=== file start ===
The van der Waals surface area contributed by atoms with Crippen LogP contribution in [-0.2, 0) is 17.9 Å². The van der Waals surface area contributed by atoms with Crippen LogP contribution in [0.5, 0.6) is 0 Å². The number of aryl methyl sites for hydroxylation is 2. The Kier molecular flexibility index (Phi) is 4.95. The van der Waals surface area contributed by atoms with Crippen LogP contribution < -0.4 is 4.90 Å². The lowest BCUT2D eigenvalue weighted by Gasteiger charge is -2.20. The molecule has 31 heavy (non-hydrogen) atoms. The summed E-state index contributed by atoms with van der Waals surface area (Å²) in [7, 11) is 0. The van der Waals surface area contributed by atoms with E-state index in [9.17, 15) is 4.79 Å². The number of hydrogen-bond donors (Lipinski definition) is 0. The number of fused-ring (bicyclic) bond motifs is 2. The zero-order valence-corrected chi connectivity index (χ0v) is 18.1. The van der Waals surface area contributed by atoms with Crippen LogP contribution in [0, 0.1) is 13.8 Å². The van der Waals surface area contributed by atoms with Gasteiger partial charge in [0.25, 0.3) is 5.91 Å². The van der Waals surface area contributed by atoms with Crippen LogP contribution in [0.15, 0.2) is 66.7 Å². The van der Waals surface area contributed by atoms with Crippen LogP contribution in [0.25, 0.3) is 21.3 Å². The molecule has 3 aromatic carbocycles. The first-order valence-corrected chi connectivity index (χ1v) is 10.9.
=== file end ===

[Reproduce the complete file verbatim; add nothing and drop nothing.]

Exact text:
The van der Waals surface area contributed by atoms with Crippen LogP contribution in [-0.2, 0) is 17.9 Å². The van der Waals surface area contributed by atoms with Crippen LogP contribution in [0.5, 0.6) is 0 Å². The number of aryl methyl sites for hydroxylation is 2. The Kier molecular flexibility index (Phi) is 4.95. The van der Waals surface area contributed by atoms with Crippen LogP contribution < -0.4 is 4.90 Å². The lowest BCUT2D eigenvalue weighted by Gasteiger charge is -2.20. The molecule has 31 heavy (non-hydrogen) atoms. The summed E-state index contributed by atoms with van der Waals surface area (Å²) in [7, 11) is 0. The van der Waals surface area contributed by atoms with E-state index in [9.17, 15) is 4.79 Å². The number of hydrogen-bond donors (Lipinski definition) is 0. The number of fused-ring (bicyclic) bond motifs is 2. The zero-order valence-corrected chi connectivity index (χ0v) is 18.1. The van der Waals surface area contributed by atoms with Crippen LogP contribution in [0, 0.1) is 13.8 Å². The van der Waals surface area contributed by atoms with Gasteiger partial charge in [0.25, 0.3) is 5.91 Å². The van der Waals surface area contributed by atoms with Crippen LogP contribution in [0.15, 0.2) is 66.7 Å². The van der Waals surface area contributed by atoms with Crippen LogP contribution in [0.25, 0.3) is 21.3 Å². The molecule has 3 aromatic carbocycles. The first-order valence-corrected chi connectivity index (χ1v) is 10.9.